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The Friday Roundup – 08/03/2019

Every Friday, we round up our top 5 most popular reads from the week, along with sharing some of our favourite finds from around the web.

This week’s roundup sees British Salt, Siemens, Terex and Finnebrogue all reveal new investment plans, Mondelez serves up a host of new apprenticeship opportunities for 2019, plus a look at how some of the world’s most recognised brands are pushing for change to mark #IWD2019.

Our top 5 most read this week

1. Siemens invests £6.5m in Lincoln R&D facilities

Siemens has announced it is investing £6.5 million in improved facilities at one of its Lincoln sites. The Siemens global research and development team, responsible for developing the next generation of small gas turbines, have been based at their Firth Road site since the 1970s. The move, which will be completed by December 2020, will see the 120-strong team move across the city to Siemens’ main Ruston Works. As part of this relocation, test equipment will transfer and an existing office block will benefit from a significant upgrade. With more than 1,500 employees across Lincoln, Siemens has invested £100 million into the area since 2010 with £48.5 million at Teal Park and £43.5 million at Ruston Works. In addition, Siemens Mobility opened a new £8 million Bogie Service Centre in Lincoln in 2018, which is set to create up to 40 skilled jobs by the end of 2019.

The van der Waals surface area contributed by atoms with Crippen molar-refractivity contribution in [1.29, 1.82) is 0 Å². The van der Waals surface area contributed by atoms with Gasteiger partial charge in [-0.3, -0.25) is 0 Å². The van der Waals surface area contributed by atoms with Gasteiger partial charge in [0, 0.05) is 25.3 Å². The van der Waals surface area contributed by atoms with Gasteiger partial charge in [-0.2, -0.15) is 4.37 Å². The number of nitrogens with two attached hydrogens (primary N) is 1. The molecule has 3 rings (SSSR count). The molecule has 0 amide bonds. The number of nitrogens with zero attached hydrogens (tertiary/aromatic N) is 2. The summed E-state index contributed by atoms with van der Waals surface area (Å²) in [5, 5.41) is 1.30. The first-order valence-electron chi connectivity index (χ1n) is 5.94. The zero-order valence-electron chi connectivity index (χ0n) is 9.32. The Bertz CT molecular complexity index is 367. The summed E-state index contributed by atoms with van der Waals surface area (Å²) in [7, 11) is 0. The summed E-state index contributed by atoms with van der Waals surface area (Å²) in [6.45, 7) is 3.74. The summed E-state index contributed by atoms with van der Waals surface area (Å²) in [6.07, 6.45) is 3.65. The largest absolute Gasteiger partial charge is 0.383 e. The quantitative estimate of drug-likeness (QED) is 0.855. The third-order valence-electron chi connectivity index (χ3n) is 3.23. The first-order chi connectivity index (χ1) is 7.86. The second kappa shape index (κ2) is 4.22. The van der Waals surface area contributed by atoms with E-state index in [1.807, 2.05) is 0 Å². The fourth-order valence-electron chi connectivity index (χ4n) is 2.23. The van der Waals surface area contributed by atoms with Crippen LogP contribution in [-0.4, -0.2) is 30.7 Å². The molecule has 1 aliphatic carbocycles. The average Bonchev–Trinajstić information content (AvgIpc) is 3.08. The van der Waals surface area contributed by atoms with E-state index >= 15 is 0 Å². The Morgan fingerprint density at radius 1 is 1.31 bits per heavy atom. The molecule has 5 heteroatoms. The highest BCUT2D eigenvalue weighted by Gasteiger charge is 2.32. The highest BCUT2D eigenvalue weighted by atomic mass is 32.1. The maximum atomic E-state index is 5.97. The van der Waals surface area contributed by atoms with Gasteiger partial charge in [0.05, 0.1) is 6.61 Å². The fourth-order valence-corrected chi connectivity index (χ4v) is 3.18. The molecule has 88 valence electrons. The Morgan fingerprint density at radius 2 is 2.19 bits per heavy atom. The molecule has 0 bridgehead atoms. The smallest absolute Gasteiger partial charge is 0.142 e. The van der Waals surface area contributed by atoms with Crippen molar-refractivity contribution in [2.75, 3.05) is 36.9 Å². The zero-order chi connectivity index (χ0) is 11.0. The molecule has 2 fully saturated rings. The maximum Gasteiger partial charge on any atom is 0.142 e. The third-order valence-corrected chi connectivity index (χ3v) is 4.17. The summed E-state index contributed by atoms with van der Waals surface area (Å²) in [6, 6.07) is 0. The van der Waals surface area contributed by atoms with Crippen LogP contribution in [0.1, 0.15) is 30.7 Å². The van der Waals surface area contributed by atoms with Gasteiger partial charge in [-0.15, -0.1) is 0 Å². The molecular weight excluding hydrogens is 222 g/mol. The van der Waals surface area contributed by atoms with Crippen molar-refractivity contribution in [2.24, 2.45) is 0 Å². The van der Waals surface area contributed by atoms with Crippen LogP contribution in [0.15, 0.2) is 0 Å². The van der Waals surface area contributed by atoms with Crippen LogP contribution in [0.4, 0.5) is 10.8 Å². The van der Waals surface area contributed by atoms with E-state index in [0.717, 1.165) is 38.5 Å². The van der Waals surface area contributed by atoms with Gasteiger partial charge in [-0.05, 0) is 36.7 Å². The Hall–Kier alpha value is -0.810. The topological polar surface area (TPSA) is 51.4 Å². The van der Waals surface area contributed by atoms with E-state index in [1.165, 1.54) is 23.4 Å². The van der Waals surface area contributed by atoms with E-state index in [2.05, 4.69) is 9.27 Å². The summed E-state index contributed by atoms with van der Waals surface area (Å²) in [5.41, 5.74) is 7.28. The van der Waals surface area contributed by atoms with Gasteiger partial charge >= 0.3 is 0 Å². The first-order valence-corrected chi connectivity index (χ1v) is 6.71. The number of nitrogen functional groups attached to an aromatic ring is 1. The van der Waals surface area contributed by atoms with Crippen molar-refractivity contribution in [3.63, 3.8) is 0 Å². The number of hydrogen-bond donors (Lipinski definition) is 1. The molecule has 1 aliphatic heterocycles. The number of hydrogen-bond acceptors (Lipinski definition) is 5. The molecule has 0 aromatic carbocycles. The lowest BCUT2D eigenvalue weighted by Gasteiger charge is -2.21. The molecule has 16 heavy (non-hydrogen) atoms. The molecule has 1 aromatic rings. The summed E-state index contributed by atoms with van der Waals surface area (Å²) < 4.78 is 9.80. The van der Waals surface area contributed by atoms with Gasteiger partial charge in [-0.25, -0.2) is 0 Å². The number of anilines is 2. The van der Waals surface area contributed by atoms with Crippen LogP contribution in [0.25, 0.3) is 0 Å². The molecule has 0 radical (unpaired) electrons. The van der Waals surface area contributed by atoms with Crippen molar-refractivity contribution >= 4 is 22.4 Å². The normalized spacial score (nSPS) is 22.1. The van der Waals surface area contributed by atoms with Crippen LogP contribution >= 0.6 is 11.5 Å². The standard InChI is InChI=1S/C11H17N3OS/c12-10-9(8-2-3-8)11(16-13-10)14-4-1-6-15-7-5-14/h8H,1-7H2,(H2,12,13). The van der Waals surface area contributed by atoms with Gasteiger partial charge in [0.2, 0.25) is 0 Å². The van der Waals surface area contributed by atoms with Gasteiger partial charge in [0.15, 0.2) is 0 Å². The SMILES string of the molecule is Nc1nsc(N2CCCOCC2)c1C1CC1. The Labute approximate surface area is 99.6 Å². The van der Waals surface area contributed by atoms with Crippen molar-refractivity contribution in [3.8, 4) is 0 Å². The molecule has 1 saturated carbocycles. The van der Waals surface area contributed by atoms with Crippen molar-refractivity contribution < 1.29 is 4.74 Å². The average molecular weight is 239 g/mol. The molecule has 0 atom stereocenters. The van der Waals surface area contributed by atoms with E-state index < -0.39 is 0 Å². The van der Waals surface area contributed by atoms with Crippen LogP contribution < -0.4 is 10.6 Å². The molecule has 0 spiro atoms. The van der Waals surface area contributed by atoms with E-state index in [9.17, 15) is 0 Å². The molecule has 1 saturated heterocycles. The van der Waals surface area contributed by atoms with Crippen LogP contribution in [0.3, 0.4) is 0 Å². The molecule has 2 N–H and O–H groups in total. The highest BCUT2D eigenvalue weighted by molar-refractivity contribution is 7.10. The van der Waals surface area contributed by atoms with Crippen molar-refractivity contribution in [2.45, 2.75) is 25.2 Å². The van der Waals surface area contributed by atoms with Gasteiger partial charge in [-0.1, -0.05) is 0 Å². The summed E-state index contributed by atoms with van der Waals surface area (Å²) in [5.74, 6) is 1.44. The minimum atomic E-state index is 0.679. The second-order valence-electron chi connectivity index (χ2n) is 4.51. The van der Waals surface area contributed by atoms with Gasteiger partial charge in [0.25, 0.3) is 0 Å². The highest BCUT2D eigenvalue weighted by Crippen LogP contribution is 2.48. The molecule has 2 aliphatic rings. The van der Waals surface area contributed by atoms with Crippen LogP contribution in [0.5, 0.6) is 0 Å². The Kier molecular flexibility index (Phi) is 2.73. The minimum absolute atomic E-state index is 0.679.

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2. British Salt announces major £7.2m investment

British Salt has unveiled a series of ground-breaking projects in its 50th anniversary year, including a £7.2m investment in a new, best-in-class energy efficient boiler plant at its Cheshire-based Middlewich site, designed to generate heat and electricity for the company’s 24-hour production process. The new British Salt boiler plant represents the largest single investment in the company since its inception. Scheduled to become operational in March 2020, it will be key to the success of a secure energy supply for British Salt. The major boiler plant project brings parent company Tata Chemicals Europe’s total investment in British Salt to £25m since 2015. It comes hot on the heels of a series of high-profile investments carried out throughout 2018 at British Salt to ensure that the company offers a comprehensive portfolio of 21st century-relevant high purity salt products for the long term. Projects delivered in 2018 included the commissioning of British Salt’s first new brine borehole in over 5 years and the replacement of one of British Salt’s 37 tonne evaporation plant heat exchanger that’s key to the plant’s six-stage evaporation process.
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3. Terex to invest £12m at new manufacturing facility